How the next administration will deal with issues ranging from predatory lending to regulation of Fannie Mae and Freddie Mac may be up in the air, but Sen. Phil Gramm's mortgage agenda for the Senate Banking Committee is already taking shape.
On Sept. 7 a banking committee staff member briefed about 30 mortgage industry lobbyists on Sen. Gramm's plans for next year and beyond, according to several people who attended the meeting.
They said the Texas Republican, who will remain chairman of the committee barring an unforeseen change in control in the Senate, is committed to simplifying the mortgage process and enforcement of current laws as an alternative to the type of predatory-lending legislation championed by consumer groups. His efforts, they said, would include a review of truth-in-lending and mortgage settlement laws next year, with an eye toward introducing reform legislation in 2001 or 2002.
In the meantime, Sen. Gramm is moving forward with an effort to rein in the alternative secondary market program being developed by the Federal Home Loan Bank System.
Word that the senator would advocate enforcement of current laws on predatory lending, rather than new legislation, and that he plans to revive plans to simplify the mortgage process, were met with skepticism by consumer advocates.
"I'm disappointed but not surprised that Sen. Gramm would use concerns about abuses of consumers to promote a mortgage industry agenda," said Peter Skillern, executive director of the Community Reinvestment Association of North Carolina. "Whether his legislation passes or not, it effectively creates a counteroffensive to the consumer movement to protect borrowers in the subprime market."
Industry representatives were encouraged, however. The Mortgage Bankers Association is "very supportive of Sen. Gramm's effort and his support of comprehensive mortgage reform," said John Courson, president and chief executive officer of Folsom, Calif.-based Central Pacific Mortgage and vice president-elect of the association.
Gerald Baker, president of First Horizon Home Loan Corp., said the initiatives all "sound positive" but that he would reserve judgment until the senator releases more details. He also suggested that legislation may not be needed. Community organizations and the Fannie Mae Foundation have created an informed public, he said, and automated underwriting programs have already done much to simplify the mortgage process.
Mr. Courson, who has been chairman of the MBA's mortgage reform task force for the last three years, said that making the mortgage application process "more consumer-friendly" is the best way to combat predatory lending. He criticized legislative efforts at the federal and state level over the past two years that have focused on regulating the terms and conditions of high-cost mortgages, saying that they have not eliminated predatory lending.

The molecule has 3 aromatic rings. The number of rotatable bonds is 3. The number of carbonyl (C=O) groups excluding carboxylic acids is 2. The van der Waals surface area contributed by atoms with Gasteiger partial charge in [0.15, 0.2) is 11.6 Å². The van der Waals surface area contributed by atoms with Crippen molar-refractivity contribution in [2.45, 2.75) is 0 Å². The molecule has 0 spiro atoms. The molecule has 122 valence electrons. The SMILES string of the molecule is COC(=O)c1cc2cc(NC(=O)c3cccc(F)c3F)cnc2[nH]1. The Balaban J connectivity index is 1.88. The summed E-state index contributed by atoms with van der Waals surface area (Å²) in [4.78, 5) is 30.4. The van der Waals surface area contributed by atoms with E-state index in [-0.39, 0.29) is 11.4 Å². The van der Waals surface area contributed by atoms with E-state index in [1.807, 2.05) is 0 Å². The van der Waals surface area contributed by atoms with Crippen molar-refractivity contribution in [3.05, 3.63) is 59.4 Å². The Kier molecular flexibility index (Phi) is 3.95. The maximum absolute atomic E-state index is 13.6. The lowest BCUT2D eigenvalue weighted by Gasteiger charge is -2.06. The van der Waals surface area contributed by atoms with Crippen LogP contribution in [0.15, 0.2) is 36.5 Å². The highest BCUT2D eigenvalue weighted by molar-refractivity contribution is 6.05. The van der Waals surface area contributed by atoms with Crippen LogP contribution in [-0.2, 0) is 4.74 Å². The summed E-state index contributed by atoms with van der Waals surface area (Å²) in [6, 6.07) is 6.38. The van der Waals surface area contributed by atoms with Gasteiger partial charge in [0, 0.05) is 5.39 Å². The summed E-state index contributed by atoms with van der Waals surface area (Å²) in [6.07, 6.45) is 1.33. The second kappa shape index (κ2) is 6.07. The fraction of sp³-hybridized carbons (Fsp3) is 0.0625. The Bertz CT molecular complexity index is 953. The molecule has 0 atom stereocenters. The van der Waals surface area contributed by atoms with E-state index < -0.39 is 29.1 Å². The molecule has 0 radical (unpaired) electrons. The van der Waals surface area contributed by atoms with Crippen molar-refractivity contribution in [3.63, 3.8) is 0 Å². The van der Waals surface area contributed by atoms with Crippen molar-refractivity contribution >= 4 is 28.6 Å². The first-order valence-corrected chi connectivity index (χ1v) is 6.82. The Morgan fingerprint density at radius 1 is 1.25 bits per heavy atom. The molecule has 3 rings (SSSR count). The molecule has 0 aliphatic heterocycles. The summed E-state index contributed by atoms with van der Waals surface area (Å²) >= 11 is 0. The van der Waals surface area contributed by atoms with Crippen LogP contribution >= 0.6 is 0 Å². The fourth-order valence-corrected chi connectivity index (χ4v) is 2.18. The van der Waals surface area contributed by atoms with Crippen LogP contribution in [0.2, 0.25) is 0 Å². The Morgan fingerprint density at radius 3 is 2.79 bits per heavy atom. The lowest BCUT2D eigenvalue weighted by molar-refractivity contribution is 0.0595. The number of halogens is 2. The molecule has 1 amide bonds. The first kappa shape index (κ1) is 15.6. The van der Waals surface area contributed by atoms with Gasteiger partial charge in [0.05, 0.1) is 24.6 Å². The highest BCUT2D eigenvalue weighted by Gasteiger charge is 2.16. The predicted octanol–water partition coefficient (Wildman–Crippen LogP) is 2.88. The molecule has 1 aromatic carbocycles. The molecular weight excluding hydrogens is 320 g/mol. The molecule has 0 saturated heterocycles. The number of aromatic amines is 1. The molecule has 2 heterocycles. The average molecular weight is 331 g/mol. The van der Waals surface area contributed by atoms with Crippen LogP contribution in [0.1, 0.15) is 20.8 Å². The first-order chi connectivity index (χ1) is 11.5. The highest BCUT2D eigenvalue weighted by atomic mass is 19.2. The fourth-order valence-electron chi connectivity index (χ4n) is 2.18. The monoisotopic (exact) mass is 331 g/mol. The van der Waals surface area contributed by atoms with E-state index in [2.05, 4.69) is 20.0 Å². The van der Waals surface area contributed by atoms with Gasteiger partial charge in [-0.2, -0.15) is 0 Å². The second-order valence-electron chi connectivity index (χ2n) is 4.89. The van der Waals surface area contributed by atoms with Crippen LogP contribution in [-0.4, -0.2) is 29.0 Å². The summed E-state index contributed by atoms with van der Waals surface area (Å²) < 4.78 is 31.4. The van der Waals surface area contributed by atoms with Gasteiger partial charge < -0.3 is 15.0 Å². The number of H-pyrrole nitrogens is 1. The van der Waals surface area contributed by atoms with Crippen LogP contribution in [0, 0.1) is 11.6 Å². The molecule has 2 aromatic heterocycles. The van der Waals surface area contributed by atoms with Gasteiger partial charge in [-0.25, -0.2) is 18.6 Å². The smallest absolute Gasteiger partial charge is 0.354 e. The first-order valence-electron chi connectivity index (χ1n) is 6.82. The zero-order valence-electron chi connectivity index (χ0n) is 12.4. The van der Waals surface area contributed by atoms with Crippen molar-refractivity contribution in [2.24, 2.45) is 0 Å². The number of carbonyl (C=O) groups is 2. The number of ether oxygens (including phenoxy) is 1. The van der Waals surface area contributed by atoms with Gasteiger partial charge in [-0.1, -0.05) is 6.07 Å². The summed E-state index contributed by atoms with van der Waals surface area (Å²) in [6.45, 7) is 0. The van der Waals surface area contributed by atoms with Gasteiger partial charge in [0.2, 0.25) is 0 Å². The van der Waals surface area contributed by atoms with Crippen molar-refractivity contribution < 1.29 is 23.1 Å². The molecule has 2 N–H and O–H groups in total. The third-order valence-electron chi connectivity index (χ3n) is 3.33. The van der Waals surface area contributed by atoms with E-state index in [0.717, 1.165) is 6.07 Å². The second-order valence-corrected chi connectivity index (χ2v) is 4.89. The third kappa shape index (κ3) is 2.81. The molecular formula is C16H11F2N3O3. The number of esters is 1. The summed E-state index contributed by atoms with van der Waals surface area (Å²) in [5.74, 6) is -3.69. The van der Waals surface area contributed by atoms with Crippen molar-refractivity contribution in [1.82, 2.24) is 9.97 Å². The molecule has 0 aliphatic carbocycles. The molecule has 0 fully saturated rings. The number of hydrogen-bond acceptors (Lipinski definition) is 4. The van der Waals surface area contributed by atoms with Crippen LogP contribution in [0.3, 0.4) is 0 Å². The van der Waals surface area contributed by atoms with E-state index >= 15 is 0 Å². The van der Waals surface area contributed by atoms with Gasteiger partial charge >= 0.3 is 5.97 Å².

In his current effort to limit the Federal Home Loan Bank System's mortgage finance program, Sen. Gramm is squaring off against industry leadership. He has drafted an amendment for the veterans-housing appropriations bill that would have capped the program at $15 billion of assets and forbidden the Federal Housing Finance Board from offering a similar program again.
In letters to Appropriations Committee members last week, industry representative said they "strongly oppose" a new cap. The letter was signed by eight industry trade groups, including America's Community Bankers, the American Bankers Association, the Independent Community Bankers of America, and the Council of Federal Home Loan Banks.
But a spokeswoman for Sen. Gramm said he hopes to introduce the amendment when the full Senate considers the veterans-housing bill before the end of the month. She said the Senate Banking chairman - who has been at odds recently with the Home Loan banks on other issues - feels they have entered territory where they do not belong, and wants to cap the program to give the Banking Committee time to study it.
John L. von Seggern, the council's president, said a ceiling would effectively finish the program. "If we put another cap on it - it's dead," he said. "We would be perceived as being a bad business partner because we can't commit to deliver something and the banks can't count on us."